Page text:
| Back in the day when I was in Military Intelligence (there are a lot of people who have suggested to me that the term 'Military Intelligence' qualifies as an oxymoron, and they might be right) we had a great deal of time devoted to listening to countless hours of meaningless dribble while we waited for something interesting to turn up. On the whole, if the entire mission got one hour of excitement out of an entire month, we were on a roll. Coming upon meaningful intelligence is a lot like searching for a needle in a haystack; a) you don't even know if it's actually in there, and b) finding a tiny little sharp needle in a stack of hay is tedious and often impossible. You could search for days, months, even years and never come across anything that isn't just more hay. Technology has advanced light years since then, of course, and I imagine that it is a lot more precise now than it was back when I was involved with it. In the minds of my children, that was pretty much back when dinosaurs walked the earth and just after the last ice age. Now we have websites where you can pinpoint your own house from space. Back then we had satellites, but pinpointing anything was more like throwing a bucket of water at a forest of trees and hoping that you managed to get a hardwood wet. People today are pretty oblivious to how exposed they are by all their electronic toys. The fact of the matter is that if someone wants to know what you are up to and they have the right equipment and the knowledge, you wouldn't be able to order a pizza on your cell phone without them knowing about it. When I was learning about electronic intelligence gathering in the Army they taught us that it was far easier to intercept electronics than it was to keep them secure. Hence the problem of 14 year olds managing to hack into the Pentagon. I doubt if the security problems have lessoned all that much since I was doing it, if anything, I would guess that the dangers have multiplied.
I suspect that modern intelligence gathering still involves a great deal of tedium. It did for us. Back in the day we used to listen to reel after reel of tiresome phone conversations, cavalry and artillery maneuvers in eastern Europe, aerial refueling over the arctic circle, and everything else you can think of that sounds like it would make your brains start to pour out of your eye sockets. As a consequence, we tended to occasionally occupy ourselves with the business of staying awake and reasonably amused. The intelligence business is unlike any other mission in the armed services. We worked together with all branches and all ranks and the lines between them were pretty blurred. You didn't get assigned to our mission without being something of a smarty-pants, so a lot of us were kind of obnoxious and a little crazy. We worked in a huge room full of partitions and electronic equipment which, in those days, took up plenty of space. No microchips for us. The computer rooms were enormous to accommodate the computers, which were also huge. The officer in command of our mission was a Navy Admiral who didn't have a lot of use for anything that didn't float on water or anyone who didn't sail on the thing floating on the water. Some Navy guys were like that, just as some Airforce guys were silly about flying things. The Army and Marines didn't really care; the Marines called the Navy guys floating chauffeurs and the Army called the Airforce the flying taxi service. Your average cavalry officer had no problem with anyone who had the sense not to ride around in a tank or a jeep.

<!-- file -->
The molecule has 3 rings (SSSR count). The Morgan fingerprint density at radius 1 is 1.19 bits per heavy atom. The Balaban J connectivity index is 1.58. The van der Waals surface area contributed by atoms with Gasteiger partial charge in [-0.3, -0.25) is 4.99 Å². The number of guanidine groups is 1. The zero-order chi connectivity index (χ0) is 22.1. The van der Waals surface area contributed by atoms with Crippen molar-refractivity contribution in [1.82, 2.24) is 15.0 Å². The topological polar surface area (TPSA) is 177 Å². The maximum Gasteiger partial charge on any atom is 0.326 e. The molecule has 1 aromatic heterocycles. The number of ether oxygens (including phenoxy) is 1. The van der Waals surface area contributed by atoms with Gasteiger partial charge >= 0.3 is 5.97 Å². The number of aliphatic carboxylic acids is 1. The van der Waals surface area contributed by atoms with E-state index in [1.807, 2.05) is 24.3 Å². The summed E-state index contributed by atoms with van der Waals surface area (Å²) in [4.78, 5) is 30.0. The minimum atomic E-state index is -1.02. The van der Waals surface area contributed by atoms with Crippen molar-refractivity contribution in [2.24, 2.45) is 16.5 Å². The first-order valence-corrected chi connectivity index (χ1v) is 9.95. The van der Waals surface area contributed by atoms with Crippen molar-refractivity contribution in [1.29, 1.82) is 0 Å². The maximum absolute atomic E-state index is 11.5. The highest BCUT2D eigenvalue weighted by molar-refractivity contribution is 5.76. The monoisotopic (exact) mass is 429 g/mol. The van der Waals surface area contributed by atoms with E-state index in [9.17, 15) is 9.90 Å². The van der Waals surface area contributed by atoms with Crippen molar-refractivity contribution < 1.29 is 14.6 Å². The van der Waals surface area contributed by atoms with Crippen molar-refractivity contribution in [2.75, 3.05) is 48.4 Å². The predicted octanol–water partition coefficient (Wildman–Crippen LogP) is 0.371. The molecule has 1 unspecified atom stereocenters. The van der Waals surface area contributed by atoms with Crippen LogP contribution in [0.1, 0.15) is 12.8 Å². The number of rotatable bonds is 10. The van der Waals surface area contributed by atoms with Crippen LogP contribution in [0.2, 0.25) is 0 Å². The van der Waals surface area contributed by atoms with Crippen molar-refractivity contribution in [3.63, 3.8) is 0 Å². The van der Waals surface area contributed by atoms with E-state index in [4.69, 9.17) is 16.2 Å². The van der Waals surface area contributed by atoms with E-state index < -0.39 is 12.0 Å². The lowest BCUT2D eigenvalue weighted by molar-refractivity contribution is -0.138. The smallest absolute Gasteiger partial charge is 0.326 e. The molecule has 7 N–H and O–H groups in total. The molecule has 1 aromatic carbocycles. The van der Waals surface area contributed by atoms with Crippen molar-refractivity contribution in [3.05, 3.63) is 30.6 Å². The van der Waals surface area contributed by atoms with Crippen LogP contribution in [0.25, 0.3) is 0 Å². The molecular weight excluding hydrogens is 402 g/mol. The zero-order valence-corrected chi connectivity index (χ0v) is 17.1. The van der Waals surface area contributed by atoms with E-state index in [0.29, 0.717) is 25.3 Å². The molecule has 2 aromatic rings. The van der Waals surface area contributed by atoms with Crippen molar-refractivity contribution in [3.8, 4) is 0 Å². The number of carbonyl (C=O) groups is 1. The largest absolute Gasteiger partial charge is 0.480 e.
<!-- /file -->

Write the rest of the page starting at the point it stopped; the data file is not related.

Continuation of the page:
Our Admiral was located in the back corner of the room in his own special area surrounded by standard ugly green partitions. When we happened upon anything particularly interesting we were supposed to type it up on a piece of paper, stamp it Top Secret, and give it to him. Unfortunately, being bored to tears most of the time, we decided the best way to do this was to fold it into a paper airplane and fly it over the partition into his office. We had contests challenging everyone to design the perfect airplane with the best distance and accuracy. I won once, which made the Airforce guy sitting next to me kind of huffy. Needless to say, the Admiral was not amused. When a paper airplane sailed into his area he would roar like a wounded water buffalo and come charging out from behind his partition, red in the face with a vein throbbing in his forehead. We would all be sitting at our desks, of course, with our earphones on, looking innocent and diligent and blinking in feigned surprise. Esprit de Corps demanded that no one ever ratted out the culprit. He used to pace up and down and yell at us about our lack of military discipline and our arrogant and misplaced idea that we were special and didn't have to adhere to the code. We usually just stood there at attention and looked like we were taking it all in and seriously pondering our slack, nonconforming, degenerate ways. Then we'd do it again.
One day, when four airplanes flew over his partition at once, he came flying out of his area, and screamed, “I've had it with all you !%# #$&! arrogant $#@!!!x*!. The next thing that flies over into my area better be a !@# !!@% *#!@*&! boat or I'll see you all in the brig!”
Flying boats? Finally, something really interesting to work on. And we did.